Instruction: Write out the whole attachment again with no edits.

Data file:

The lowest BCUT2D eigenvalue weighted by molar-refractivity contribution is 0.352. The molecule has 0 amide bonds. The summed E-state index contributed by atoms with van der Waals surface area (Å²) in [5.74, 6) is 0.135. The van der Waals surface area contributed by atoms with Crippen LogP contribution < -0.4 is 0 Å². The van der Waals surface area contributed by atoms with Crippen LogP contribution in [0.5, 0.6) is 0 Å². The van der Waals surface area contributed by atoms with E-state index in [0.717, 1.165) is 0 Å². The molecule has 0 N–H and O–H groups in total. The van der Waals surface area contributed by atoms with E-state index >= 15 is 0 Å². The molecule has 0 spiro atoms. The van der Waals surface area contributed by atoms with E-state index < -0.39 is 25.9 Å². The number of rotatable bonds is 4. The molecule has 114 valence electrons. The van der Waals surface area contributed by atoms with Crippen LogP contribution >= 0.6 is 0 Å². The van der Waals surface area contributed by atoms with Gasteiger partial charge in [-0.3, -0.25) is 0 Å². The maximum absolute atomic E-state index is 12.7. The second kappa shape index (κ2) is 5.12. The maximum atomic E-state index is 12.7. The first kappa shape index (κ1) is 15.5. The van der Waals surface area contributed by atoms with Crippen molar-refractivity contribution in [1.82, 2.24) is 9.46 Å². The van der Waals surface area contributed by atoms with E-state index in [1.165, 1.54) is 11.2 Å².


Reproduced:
The lowest BCUT2D eigenvalue weighted by molar-refractivity contribution is 0.352. The molecule has 0 amide bonds. The summed E-state index contributed by atoms with van der Waals surface area (Å²) in [5.74, 6) is 0.135. The van der Waals surface area contributed by atoms with Crippen LogP contribution < -0.4 is 0 Å². The van der Waals surface area contributed by atoms with Crippen LogP contribution in [0.5, 0.6) is 0 Å². The van der Waals surface area contributed by atoms with E-state index in [0.717, 1.165) is 0 Å². The molecule has 0 N–H and O–H groups in total. The van der Waals surface area contributed by atoms with E-state index >= 15 is 0 Å². The molecule has 0 spiro atoms. The van der Waals surface area contributed by atoms with E-state index < -0.39 is 25.9 Å². The number of rotatable bonds is 4. The molecule has 114 valence electrons. The van der Waals surface area contributed by atoms with Crippen LogP contribution >= 0.6 is 0 Å². The van der Waals surface area contributed by atoms with Gasteiger partial charge in [-0.3, -0.25) is 0 Å². The maximum absolute atomic E-state index is 12.7. The second kappa shape index (κ2) is 5.12. The maximum atomic E-state index is 12.7. The first kappa shape index (κ1) is 15.5. The van der Waals surface area contributed by atoms with Crippen molar-refractivity contribution in [1.82, 2.24) is 9.46 Å². The van der Waals surface area contributed by atoms with E-state index in [1.165, 1.54) is 11.2 Å².